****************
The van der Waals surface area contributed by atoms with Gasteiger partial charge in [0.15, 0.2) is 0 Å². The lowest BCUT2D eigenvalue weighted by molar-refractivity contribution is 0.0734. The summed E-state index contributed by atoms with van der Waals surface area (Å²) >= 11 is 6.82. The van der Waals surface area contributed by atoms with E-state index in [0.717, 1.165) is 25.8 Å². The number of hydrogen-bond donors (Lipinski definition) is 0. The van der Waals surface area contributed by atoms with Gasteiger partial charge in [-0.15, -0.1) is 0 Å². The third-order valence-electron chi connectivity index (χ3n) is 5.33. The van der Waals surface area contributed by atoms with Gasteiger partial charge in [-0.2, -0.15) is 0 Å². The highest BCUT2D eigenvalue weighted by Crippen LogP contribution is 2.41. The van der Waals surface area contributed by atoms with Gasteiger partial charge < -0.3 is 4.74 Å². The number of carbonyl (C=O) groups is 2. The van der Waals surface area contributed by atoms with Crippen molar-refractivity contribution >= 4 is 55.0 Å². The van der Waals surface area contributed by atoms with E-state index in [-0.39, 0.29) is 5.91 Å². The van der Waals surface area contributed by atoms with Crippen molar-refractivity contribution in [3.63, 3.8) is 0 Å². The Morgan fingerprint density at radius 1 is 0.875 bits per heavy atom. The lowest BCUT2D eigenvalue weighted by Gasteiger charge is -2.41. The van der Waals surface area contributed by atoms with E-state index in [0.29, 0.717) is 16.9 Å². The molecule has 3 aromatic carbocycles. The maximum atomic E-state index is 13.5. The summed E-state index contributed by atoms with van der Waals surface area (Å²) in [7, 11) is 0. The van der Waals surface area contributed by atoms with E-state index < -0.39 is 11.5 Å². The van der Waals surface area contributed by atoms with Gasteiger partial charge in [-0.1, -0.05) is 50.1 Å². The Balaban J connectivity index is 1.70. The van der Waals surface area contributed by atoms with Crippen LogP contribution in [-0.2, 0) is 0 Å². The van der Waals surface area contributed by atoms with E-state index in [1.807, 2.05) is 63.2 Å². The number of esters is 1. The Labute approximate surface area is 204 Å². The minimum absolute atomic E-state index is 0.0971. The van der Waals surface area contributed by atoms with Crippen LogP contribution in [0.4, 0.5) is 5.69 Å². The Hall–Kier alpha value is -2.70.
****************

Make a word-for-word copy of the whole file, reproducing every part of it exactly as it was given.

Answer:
The van der Waals surface area contributed by atoms with Gasteiger partial charge in [0.15, 0.2) is 0 Å². The lowest BCUT2D eigenvalue weighted by molar-refractivity contribution is 0.0734. The summed E-state index contributed by atoms with van der Waals surface area (Å²) >= 11 is 6.82. The van der Waals surface area contributed by atoms with E-state index in [0.717, 1.165) is 25.8 Å². The number of hydrogen-bond donors (Lipinski definition) is 0. The van der Waals surface area contributed by atoms with Gasteiger partial charge in [-0.15, -0.1) is 0 Å². The third-order valence-electron chi connectivity index (χ3n) is 5.33. The van der Waals surface area contributed by atoms with Gasteiger partial charge in [-0.2, -0.15) is 0 Å². The highest BCUT2D eigenvalue weighted by Crippen LogP contribution is 2.41. The van der Waals surface area contributed by atoms with Gasteiger partial charge < -0.3 is 4.74 Å². The number of carbonyl (C=O) groups is 2. The van der Waals surface area contributed by atoms with Crippen molar-refractivity contribution >= 4 is 55.0 Å². The van der Waals surface area contributed by atoms with E-state index in [-0.39, 0.29) is 5.91 Å². The van der Waals surface area contributed by atoms with Crippen molar-refractivity contribution in [3.63, 3.8) is 0 Å². The Morgan fingerprint density at radius 1 is 0.875 bits per heavy atom. The lowest BCUT2D eigenvalue weighted by Gasteiger charge is -2.41. The van der Waals surface area contributed by atoms with E-state index in [0.29, 0.717) is 16.9 Å². The molecule has 3 aromatic carbocycles. The maximum atomic E-state index is 13.5. The summed E-state index contributed by atoms with van der Waals surface area (Å²) in [7, 11) is 0. The van der Waals surface area contributed by atoms with E-state index < -0.39 is 11.5 Å². The van der Waals surface area contributed by atoms with Gasteiger partial charge in [-0.1, -0.05) is 50.1 Å². The Balaban J connectivity index is 1.70. The van der Waals surface area contributed by atoms with Crippen LogP contribution in [-0.2, 0) is 0 Å². The van der Waals surface area contributed by atoms with E-state index in [1.807, 2.05) is 63.2 Å². The number of esters is 1. The Labute approximate surface area is 204 Å². The minimum absolute atomic E-state index is 0.0971. The van der Waals surface area contributed by atoms with Crippen LogP contribution in [0.4, 0.5) is 5.69 Å². The Hall–Kier alpha value is -2.70.